Changing the Way We Communicate

When it involves the way we communicate with each other, it’s obvious the Internet affected some major changes: Email has replaced snail mail, Face book virtually swallowed the concept of calling somebody and wishing them a happy birthday, our task pursues are conducted with LinkedIn or Craigslist totally changing the way we communicate.

The Way We Communicate

Technology has Changed the Way that we Communicate


It’s somewhat much less in-your-face, but the Internet is also repositioning the words we make use of to communicate, not just the way we decide to communicate. Our fascination with the Internet even influences the easy act of talking– aloud, in genuine life (IRL, if you like).

Specific acronyms, neologisms, and abbreviations have infiltrated daily speech– if I say something like “OMG, WTF, why did my ex girlfriend like my status,” obvi I’m unfriending her,” most people would know just what I’m talking about (also if they’ll roll their eyes at how frustrating I am).

Because folks usually communicate online and through text, truncated turns of phrase and space-saving emoticons are now traditional.

Speak like a Human will you?

Internet-lingo is strongly implanted in the language now, and as we continue to live our lives online, new phrases and words will continuously be introduced hence altering the terrain where we use to communicate. Equally, languages advanced previously– by communicating with other languages—will be readjusted according to the method we utilize words based on just what we do and see now.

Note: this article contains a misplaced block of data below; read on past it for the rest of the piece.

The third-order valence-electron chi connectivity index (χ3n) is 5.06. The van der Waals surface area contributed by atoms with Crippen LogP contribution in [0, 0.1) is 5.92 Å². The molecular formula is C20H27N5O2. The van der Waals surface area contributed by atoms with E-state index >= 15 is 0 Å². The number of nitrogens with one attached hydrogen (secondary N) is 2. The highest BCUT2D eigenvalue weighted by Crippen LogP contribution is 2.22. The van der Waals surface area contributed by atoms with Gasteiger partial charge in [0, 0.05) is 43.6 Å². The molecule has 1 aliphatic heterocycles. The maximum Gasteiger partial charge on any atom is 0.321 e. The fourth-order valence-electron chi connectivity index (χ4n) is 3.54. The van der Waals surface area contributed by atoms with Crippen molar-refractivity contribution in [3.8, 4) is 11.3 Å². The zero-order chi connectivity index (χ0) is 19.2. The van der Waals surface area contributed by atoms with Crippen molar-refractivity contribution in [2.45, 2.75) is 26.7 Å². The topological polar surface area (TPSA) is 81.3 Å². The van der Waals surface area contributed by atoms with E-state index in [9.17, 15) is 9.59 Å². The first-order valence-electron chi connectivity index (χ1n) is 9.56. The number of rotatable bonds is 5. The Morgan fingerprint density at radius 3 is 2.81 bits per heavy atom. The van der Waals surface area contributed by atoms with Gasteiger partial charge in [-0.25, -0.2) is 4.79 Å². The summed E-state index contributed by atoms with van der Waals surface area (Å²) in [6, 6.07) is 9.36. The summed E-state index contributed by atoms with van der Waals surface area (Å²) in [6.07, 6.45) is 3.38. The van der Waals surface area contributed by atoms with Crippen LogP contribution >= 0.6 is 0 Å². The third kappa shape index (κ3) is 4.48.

And because what we see is so commonly the white radiance of a computer screen, our language is influenced by the Internet. Linguist Ann Curzan has a term for this type of back-and-forth: “electronically moderated communication,” or EMC.



“Did you re-tweet Tom’s GIF link shaking my head?” My friend said this to a pal the other day, verbalizing the well-liked “SMH” phrase aloud. And the sentence showcases a couple of various means the Internet influences language.

Clearly, considering that we discuss the Internet, the blog post of the sentence is contingent on the Web. Yet using “re-tweet” demonstrates how we adapt our language around new technological principles.

Twitter introduced the idea of a “re-tweet” as an activity; however folks informally incorporated it into their vocabularies as a verb. This happens consistently when new components appear online – things like “rickrolling,” “icing,” “lurking,” “trolling,” and “fapping” emerged from forums and spread mimetically, while Face book provided us things like “liking” and “friending.”

 Oxford Dictionaries wrote a post highlighting how Face book presented a variety of new words and expressions into the lexicon, noting “Face book has actually provided a somewhat different nuance to these familiar words.”

So when it comes to vocabularies, the words we pick to utilize in our chats now typically provide the perception of a logged-in life and in essence has drastically changed the way on how we communicate.

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For the better..What do you think?

Bob Ullman is a recognized leader in the home-based business industry, and has coached many to success. Feel free to check out his business at

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One Comment on “Changing the Way We Communicate

  1. Pingback: How Technology has Changed the Way we Communicate | Bob Ullman - The King of Marketing Tools

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